But still reliability measurements are often focused on expectations of the past rather than needs of the future. Testing for failures that no longer pose the risk they once did can cost the supply chain significantly, while not contributing to reliability – or addressing newer risk issues.

I am always amazed when a customer conducts an audit and drills down on some aspect of the process that 20 years ago caused that customer heartburn. What almost always results is their realizing, often embarrassingly so, that that process of concern is no longer used. Equally, those same customers never consider the chemical system a given fabricator is using compared to others. Dow, MacDermid, OMG, etc. all address process chemistries for PCBs differently, but customers do not seem to understand if and how those differences may or may not impact reliability. Ditto for individual companies’ detail to managing process and procedures. Often during an audit customers expect to see some process, procedure or material and supply they were familiar with decades earlier, rather than being open-minded enough to understand what and why a different process, material or supply is being used by their supplier today.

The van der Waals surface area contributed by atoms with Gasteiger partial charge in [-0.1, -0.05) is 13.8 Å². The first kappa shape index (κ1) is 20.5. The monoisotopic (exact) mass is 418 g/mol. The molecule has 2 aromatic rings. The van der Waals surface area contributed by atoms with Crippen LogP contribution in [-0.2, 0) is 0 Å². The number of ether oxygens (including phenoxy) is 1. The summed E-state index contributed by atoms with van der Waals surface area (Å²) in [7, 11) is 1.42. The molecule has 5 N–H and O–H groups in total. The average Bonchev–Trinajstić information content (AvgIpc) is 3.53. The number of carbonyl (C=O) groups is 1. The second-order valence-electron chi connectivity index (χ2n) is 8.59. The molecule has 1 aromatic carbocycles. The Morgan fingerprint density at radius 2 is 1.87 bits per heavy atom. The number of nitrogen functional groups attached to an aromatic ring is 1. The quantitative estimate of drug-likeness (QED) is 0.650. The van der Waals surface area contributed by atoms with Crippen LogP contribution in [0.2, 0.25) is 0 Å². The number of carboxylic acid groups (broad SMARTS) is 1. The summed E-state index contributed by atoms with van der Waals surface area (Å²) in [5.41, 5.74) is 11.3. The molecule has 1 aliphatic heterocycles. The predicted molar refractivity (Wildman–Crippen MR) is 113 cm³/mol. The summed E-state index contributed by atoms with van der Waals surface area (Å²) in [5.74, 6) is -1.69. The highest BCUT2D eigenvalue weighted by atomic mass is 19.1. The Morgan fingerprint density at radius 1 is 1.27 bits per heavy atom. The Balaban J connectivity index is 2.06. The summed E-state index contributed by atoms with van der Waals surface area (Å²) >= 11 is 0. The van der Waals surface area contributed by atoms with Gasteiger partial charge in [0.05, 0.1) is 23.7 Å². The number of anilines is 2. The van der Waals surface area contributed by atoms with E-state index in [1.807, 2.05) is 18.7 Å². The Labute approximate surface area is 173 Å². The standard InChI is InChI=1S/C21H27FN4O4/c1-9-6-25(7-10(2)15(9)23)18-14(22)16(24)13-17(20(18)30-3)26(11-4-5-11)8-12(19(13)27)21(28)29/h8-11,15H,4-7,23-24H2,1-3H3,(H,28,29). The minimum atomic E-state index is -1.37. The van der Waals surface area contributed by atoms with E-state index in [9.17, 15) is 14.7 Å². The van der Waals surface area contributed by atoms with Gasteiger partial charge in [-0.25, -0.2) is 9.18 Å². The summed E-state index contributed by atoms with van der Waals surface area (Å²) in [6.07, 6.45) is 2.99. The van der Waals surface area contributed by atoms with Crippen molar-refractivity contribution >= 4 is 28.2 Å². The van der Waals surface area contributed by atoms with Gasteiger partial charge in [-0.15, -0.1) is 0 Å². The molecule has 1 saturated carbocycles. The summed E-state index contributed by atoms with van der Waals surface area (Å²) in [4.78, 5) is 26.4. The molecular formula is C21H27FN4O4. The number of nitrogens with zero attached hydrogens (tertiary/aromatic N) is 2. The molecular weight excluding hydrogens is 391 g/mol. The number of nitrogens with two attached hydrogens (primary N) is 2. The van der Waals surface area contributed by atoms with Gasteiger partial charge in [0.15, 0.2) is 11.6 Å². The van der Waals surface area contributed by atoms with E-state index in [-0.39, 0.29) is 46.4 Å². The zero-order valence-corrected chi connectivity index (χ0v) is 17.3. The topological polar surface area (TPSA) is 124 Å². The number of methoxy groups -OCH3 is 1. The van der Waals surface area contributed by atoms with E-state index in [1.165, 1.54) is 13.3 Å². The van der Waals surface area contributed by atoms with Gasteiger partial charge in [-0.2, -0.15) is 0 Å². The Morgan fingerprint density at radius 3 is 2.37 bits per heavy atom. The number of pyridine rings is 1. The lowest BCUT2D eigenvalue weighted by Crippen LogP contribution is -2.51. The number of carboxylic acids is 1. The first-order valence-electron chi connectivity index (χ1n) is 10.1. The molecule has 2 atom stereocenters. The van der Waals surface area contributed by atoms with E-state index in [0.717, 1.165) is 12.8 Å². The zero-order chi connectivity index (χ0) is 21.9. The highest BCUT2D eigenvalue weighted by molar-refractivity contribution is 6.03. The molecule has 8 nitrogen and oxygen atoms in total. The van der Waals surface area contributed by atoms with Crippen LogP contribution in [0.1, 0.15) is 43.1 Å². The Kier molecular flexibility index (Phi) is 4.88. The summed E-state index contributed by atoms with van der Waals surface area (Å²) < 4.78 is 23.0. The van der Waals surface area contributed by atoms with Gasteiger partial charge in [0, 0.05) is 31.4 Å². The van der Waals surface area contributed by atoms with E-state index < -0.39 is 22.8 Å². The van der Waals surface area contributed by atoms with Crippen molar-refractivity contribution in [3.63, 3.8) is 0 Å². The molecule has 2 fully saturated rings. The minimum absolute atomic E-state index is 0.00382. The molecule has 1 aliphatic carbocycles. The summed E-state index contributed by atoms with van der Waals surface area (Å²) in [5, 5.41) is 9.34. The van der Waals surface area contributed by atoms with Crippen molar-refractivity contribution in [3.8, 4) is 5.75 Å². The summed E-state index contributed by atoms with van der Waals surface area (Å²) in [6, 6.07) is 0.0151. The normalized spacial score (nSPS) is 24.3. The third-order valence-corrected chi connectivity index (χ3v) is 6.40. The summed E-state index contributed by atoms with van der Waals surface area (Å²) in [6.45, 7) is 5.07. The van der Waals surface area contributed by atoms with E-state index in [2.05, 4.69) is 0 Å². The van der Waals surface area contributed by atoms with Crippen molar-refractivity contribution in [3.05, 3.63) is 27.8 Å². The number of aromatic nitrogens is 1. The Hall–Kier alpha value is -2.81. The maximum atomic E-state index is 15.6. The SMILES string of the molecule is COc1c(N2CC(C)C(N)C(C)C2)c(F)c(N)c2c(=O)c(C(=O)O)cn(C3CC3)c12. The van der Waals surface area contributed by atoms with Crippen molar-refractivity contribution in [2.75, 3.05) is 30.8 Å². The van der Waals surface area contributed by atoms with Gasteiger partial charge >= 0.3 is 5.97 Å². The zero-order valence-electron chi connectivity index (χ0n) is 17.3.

Most important, as reliability requirements evolve, so do the materials and processes required to deliver that reliability. It is increasingly more important that customers and suppliers fully understand the end-application and any idiosyncrasies that should be taken into consideration when designing and building the product, rather than just having bandied about the standard quality statement such as “all of our products are mission critical.” Everyone’s product is mission critical, but unless you understand and build for the specific mission, reliability cannot be assured.

And there is a cost associated with reliability. Some applications can be delivered for far less than others, but they all carry a cost. If over-specified – or underspecified – the cost can spiral out of control.

Which comes back to the danger of assuming that what was appropriate in the past is really up to the challenges of the present and future. This places the burden of responsibility on all parties. The customer needs to better understand what material changes have taken place that could impact the finished product, while the manufacturer needs to understand what environment the product will see during the rest of the manufacturing process and in the field.

We all want reliability. We all expect that when we order a product, whether it’s a completed device or any of its many components, we will get that reliability. But no one should assume the reliability standards we have historically expected are still valid for product that is expected to perform in more demanding environments and is produced with next-generation materials and processes. All those little changes that take place throughout the manufacturing process add up and often require everyone to rethink what level of reliability is needed for which situation.

Peter Bigelow is president and CEO of IMI (; This email address is being protected from spambots. You need JavaScript enabled to view it.. His column appears monthly.